Coastal Shacks

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I have just read a fascinating new book entitled SHACK LIFE: the survival story of three Royal National Park communities, by Ingeborg Van Teeseling (New South publishing 2017). It is supported by a section written by Geoff Ashley, a heritage consultant, on the architecture of the shacks.

I am attracted to this book for three reasons. First, as a child I visited one of the shacks “owned” by my uncle, Keith Chandler. He was a returned soldier from WW2 and often invited family to help carry items down the steep track to his little holiday paradise by the sea at Era. Many years later, I had the opportunity of taking visitors to see the Aboriginal site and the magnificent natural features of this area. Second, this book offers a comprehensive and beautifully illustrated review of an area in which a dedicated community over several generations (“shackies”) struggle to retain what they see as a significant part of Australian coastal culture and social history. And third, it represents another example of how political and bureaucratic forces respond to community pressure leading to different outcomes in different states.

Shacks occur in three locations within what is now the Royal National Park: Era, Burning Palms and Little Garie. They are spread out amongst the trees on hill slopes protected from wave erosion, but still with stunning views of the sea. As described by David Hill, ex-Chair of the ABC and a frequent visitor, in his Foreword to the book: “Most of the shacks are very basic and the settlement has no roads, or cars, or footpaths but only rough beaten tracks”. Miners from Helensburgh were the first to build shacks although it is quite clear that the area has had a long history of occupation by Indigenous people. The miners paid rent to a farmer long before this particular area became a national park. During the Great Depression there was further construction of shacks representing what the Australian National Heritage Trust has described as an example of “depression architecture”. Similar structures were built along other parts of the Australian coast during this period.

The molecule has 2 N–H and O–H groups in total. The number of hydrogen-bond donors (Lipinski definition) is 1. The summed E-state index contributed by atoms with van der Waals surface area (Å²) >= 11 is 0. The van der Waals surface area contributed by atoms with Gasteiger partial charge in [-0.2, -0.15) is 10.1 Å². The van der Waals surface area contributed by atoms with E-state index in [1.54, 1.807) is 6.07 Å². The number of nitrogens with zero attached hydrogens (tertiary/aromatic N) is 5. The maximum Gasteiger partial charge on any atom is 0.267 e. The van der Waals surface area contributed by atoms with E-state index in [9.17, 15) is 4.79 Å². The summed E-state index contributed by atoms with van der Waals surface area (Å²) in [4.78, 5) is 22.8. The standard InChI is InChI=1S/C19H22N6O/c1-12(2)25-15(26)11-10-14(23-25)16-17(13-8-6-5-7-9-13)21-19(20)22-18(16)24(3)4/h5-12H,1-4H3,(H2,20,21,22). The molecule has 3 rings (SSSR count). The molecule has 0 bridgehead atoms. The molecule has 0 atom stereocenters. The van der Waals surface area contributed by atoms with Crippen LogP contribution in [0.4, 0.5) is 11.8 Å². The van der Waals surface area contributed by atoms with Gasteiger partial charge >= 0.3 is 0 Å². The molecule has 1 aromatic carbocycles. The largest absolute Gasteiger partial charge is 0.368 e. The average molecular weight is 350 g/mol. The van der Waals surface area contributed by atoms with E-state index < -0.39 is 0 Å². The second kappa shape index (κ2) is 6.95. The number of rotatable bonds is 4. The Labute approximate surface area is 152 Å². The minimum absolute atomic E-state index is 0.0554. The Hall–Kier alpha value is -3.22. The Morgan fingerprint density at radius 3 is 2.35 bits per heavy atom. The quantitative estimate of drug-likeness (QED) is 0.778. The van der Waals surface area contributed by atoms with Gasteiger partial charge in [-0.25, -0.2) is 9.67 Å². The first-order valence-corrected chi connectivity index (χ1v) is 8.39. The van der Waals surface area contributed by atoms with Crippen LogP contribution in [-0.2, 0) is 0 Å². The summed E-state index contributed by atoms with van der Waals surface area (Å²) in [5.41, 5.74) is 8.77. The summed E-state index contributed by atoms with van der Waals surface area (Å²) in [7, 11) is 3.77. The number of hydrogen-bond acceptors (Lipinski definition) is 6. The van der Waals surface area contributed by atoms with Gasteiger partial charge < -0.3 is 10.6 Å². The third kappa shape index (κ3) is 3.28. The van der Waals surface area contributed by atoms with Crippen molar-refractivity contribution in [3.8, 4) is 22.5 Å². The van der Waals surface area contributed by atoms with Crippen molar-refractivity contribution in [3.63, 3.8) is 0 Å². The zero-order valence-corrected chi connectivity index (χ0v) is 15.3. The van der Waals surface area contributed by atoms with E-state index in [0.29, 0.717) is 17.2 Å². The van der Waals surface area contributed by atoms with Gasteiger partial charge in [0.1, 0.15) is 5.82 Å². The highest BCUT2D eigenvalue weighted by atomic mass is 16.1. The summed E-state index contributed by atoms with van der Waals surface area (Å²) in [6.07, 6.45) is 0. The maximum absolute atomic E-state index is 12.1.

Van Teeseling has taken an interesting approach to presenting the story of shack living and holiday visitation. She interspersed historical accounts with personal vignettes. Many of the characters who built, or later occupied the shacks built by others, were interviewed and their story told. Some of these folk are in their 90s and have endured much hardship, not just from natural events such as bushfires, but from their often difficult and costly encounters with government officials and politicians. Over the decades they have been involved in Landcare and surf lifesaving as part of communal activities. One of the recent pillars of the community is Helen Voisey. She spoke of her father who became the inaugural president of the Protection League in 1945. This was set up to fight for what shackies regarded as their rights to occupy (own?) the land on which their shacks had been built for their use and pleasure. This League continues to play a major role.

The book goes into considerable detail on the encounters between shackies and the National Park Service (NPWS) who were supported for the most part by environment Ministers. This is a classic case of social conflict with two opposing value sets that pitted protection of environmental values against protection of cultural heritage. NPWS received support from the environment movement arguing for removal of the ugly shacks despoiling nature’s beauty and biological integrity. The shack community were aided by the heritage authorities. Disclosure of legal advice on occupancy rights became a big issue involving lawyers and attempts at mediation. This has gone on and on, even while many shacks have been removed. Yet the community lives on under arrangements with the Park Service. Perhaps the next crunch date will be in 2027 when the Minister of the day can decide to accept ownership of the shacks or not.

The story of shacks in NSW contrasts with what I know of the history in Tasmania and South Australia. This is something worth more detailed research. But in NSW successive governments have not made life easy for occupants of shacks especially those in the Royal National Park. Whether the shackies are owners or tenants or whatever of the land on which the shacks are built, they have been seen as alien to the environmental values of this coastal park. In the other states, the occupants had a very different impact on government and have secured through legislation freehold possession.

Words by Prof Bruce Thom. Please respect Bruce Thom’s thoughts and reference where appropriately: (c) ACS, 2017, posted 13 May 2017, for correspondence about this blog post please email